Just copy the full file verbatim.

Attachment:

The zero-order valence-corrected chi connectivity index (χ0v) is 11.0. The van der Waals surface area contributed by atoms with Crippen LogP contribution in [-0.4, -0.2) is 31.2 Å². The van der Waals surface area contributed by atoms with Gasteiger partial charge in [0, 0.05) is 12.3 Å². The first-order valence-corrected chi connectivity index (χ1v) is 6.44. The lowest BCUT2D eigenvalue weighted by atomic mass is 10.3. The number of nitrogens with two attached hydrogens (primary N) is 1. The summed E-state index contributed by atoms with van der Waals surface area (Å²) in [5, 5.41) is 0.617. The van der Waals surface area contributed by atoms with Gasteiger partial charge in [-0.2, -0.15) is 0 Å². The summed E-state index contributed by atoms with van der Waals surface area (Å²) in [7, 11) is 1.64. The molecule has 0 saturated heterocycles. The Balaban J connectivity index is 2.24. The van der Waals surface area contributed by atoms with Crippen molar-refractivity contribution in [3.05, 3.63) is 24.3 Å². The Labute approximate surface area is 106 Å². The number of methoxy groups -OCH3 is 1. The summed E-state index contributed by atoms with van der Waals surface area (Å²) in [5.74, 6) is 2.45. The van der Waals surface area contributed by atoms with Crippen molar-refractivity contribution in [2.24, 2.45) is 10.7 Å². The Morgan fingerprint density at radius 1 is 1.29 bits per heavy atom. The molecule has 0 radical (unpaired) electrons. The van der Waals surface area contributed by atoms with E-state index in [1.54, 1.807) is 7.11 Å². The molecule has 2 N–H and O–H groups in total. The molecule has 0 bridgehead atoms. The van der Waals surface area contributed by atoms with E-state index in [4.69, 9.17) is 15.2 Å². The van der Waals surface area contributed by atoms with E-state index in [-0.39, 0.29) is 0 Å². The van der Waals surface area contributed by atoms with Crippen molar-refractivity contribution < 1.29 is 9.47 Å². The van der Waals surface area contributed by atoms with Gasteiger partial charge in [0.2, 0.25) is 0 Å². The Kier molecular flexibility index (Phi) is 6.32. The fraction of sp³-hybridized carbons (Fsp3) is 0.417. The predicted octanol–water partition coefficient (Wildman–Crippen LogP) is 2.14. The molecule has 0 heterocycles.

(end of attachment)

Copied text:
The zero-order valence-corrected chi connectivity index (χ0v) is 11.0. The van der Waals surface area contributed by atoms with Crippen LogP contribution in [-0.4, -0.2) is 31.2 Å². The van der Waals surface area contributed by atoms with Gasteiger partial charge in [0, 0.05) is 12.3 Å². The first-order valence-corrected chi connectivity index (χ1v) is 6.44. The lowest BCUT2D eigenvalue weighted by atomic mass is 10.3. The number of nitrogens with two attached hydrogens (primary N) is 1. The summed E-state index contributed by atoms with van der Waals surface area (Å²) in [5, 5.41) is 0.617. The van der Waals surface area contributed by atoms with Gasteiger partial charge in [-0.2, -0.15) is 0 Å². The summed E-state index contributed by atoms with van der Waals surface area (Å²) in [7, 11) is 1.64. The molecule has 0 saturated heterocycles. The Balaban J connectivity index is 2.24. The van der Waals surface area contributed by atoms with Crippen molar-refractivity contribution in [3.05, 3.63) is 24.3 Å². The Labute approximate surface area is 106 Å². The number of methoxy groups -OCH3 is 1. The summed E-state index contributed by atoms with van der Waals surface area (Å²) in [5.74, 6) is 2.45. The van der Waals surface area contributed by atoms with Crippen molar-refractivity contribution in [2.24, 2.45) is 10.7 Å². The Morgan fingerprint density at radius 1 is 1.29 bits per heavy atom. The molecule has 0 radical (unpaired) electrons. The van der Waals surface area contributed by atoms with E-state index in [1.54, 1.807) is 7.11 Å². The molecule has 2 N–H and O–H groups in total. The molecule has 0 bridgehead atoms. The van der Waals surface area contributed by atoms with E-state index in [4.69, 9.17) is 15.2 Å². The van der Waals surface area contributed by atoms with E-state index in [-0.39, 0.29) is 0 Å². The van der Waals surface area contributed by atoms with Crippen molar-refractivity contribution < 1.29 is 9.47 Å². The van der Waals surface area contributed by atoms with Gasteiger partial charge in [0.2, 0.25) is 0 Å². The Kier molecular flexibility index (Phi) is 6.32. The fraction of sp³-hybridized carbons (Fsp3) is 0.417. The predicted octanol–water partition coefficient (Wildman–Crippen LogP) is 2.14. The molecule has 0 heterocycles.